TC: Yes. And the Dutch had already done it for the, for us, but Winston Churchill or nobody else had ever done it for Bomber Command, which, that didn’t suit me at all. But anyway, the Gibbs brothers were very important, gave a lot of money towards it. And we went there, to the war memorial in London, and in fact I wrote an article about it which I sent to a colleague of yours about it, but on the way away Joyce was wheeling me in a wheelchair at the time, and one of the WAF officers said ‘oh, you mustn’t do that Mrs Carroll, plenty of big strong men here who can do that for you.’ And this fellow, he was about six foot odd, tall, and he had more medals than most of the RAF people there had on, and that’s because, although he hadn’t been flying, he’d been to Afghanistan I think three times, or was it six, I forget. And, as he wheeled me away, we stopped under a tree because it was very hot to get a bit of fresh air, and he says ‘my father was in the Air Force, you know, Flight [unclear] Carroll,’ I says ‘was he?’ ‘Yes, he was in Bomber Command.’ ‘Oh, what squadron was he on, do you know?’ ‘Yes, he was on 100 Squadron.’ Well, I says ‘really?’ And he pulled his bit of paper out of his pocket, and on the four, was it the fourteenth of March I think it was in 1944, he says he’d been on an operation, and Joyce, my wife, she pulled my operation book out of her handbag, and on the same date, we’d flown in different aircraft of course, to the same target. Well, he asked if he could take a photograph of me, and I strongly maintain, I know that the photograph he took, who he saw, was not me, it was his father. And he cried, we all cried didn’t we? Anyway, that was, that was the end of the war memorial there, and then I said that I wasn’t going to do anymore towards the Air Force or the RAF ever again. But, I thought later on, something at home happened –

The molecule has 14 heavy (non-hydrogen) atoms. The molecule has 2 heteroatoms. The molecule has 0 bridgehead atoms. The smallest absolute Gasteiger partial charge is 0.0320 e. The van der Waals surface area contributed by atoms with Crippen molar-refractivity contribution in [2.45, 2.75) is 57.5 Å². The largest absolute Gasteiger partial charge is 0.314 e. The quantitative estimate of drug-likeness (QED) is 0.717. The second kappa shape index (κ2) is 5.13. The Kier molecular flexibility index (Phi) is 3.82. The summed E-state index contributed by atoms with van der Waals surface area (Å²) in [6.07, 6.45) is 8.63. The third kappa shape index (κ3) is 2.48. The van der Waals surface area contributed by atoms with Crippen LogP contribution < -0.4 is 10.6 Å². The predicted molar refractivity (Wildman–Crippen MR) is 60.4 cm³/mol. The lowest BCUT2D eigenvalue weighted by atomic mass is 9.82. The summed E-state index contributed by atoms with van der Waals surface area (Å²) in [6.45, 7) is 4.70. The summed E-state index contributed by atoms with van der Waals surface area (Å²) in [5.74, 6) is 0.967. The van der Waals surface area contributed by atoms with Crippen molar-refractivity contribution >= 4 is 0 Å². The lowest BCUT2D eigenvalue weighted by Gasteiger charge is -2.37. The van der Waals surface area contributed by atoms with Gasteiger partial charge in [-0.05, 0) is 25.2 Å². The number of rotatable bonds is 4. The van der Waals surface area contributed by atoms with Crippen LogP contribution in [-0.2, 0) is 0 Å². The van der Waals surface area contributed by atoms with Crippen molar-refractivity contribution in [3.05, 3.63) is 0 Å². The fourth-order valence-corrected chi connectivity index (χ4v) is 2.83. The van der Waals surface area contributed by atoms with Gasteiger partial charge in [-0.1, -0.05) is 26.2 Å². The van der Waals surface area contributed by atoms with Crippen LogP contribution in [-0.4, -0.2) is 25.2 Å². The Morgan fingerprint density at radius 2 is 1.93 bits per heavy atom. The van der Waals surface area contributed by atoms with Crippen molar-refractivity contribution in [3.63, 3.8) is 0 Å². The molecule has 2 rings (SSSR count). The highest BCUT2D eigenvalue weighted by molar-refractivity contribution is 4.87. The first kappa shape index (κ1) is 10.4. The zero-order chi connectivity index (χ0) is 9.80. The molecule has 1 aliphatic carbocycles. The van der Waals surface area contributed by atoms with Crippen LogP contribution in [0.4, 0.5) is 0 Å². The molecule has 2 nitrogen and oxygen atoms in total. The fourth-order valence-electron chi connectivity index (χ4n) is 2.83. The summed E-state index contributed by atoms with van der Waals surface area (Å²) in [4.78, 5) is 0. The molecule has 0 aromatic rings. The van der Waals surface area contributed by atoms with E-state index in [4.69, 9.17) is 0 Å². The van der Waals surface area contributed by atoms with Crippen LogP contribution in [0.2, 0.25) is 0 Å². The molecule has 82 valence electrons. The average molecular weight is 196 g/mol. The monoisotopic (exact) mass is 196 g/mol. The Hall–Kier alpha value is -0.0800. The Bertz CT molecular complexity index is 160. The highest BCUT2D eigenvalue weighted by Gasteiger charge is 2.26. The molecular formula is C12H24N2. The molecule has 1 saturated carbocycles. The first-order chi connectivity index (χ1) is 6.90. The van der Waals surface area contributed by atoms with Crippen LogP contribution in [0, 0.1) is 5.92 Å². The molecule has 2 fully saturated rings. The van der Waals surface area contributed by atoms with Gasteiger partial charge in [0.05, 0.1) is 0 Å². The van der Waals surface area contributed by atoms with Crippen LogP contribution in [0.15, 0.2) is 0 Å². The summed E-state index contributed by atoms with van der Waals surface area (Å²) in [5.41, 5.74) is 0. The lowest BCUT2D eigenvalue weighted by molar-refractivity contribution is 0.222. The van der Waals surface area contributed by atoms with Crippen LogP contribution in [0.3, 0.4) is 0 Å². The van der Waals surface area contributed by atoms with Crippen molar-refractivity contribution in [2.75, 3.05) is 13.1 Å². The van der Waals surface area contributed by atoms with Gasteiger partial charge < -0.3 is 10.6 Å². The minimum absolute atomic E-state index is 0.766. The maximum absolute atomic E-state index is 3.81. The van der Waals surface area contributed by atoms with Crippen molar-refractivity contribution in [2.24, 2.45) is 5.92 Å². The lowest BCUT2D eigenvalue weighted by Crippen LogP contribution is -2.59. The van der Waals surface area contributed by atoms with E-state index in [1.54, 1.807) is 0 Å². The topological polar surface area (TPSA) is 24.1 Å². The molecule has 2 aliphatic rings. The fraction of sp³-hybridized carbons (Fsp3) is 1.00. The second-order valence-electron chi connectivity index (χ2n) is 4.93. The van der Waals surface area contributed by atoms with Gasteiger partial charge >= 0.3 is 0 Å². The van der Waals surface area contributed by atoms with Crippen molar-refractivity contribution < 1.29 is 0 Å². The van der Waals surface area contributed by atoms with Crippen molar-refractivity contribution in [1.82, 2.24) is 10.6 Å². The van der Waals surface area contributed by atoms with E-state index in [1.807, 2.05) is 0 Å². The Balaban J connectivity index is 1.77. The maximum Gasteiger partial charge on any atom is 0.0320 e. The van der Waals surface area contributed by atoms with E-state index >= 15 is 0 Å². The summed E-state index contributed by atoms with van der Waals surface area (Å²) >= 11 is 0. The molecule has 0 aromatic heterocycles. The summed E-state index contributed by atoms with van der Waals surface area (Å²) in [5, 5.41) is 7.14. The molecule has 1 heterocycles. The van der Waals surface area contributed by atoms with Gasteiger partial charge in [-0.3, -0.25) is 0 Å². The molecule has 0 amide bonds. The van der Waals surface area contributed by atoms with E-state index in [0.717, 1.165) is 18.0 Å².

Other: It’s okay – [beep]
TC: And then we came out, change of squadron. My partner [?] became squadron leader attached to 626 Squadron, Wickenby. We didn’t fly many operations there, we went, before war began, close to the end. I remember we went to Ludwigshafen, that was the twenty-fifth op that we did was Ludwigshafen, and we went to Dortmund in February, February of forty-five, [pause, shuffling papers]. And Cologne, we were at Cologne from 626, and then it, towards the end of the war, it became, the Dutch requested, they said the dykes had been opened, the rooftops were almost reached by floodwaters and would the RAF help. So we dropped, we went on the third of May 1945, we went to drop food in Holland. And again on the, I forget, it’s the second and third we went there dropped food for Holland. And I remember, we were flying over the rooftops, almost skimming the rooftops, and the kids were on the rooftops like cats [emphasis], just between the ages of say five and eight years of age, trying to grab the things before they landed in the water. Tremendous. And Jack, the granddaddy of the crew saying to me, ‘it’s far better dropping food and water than dropping bombs Tommy.’ And I had to agree with that.
JM: Did you take part in the operations to bring back the prisoners of war? Operation Exodus?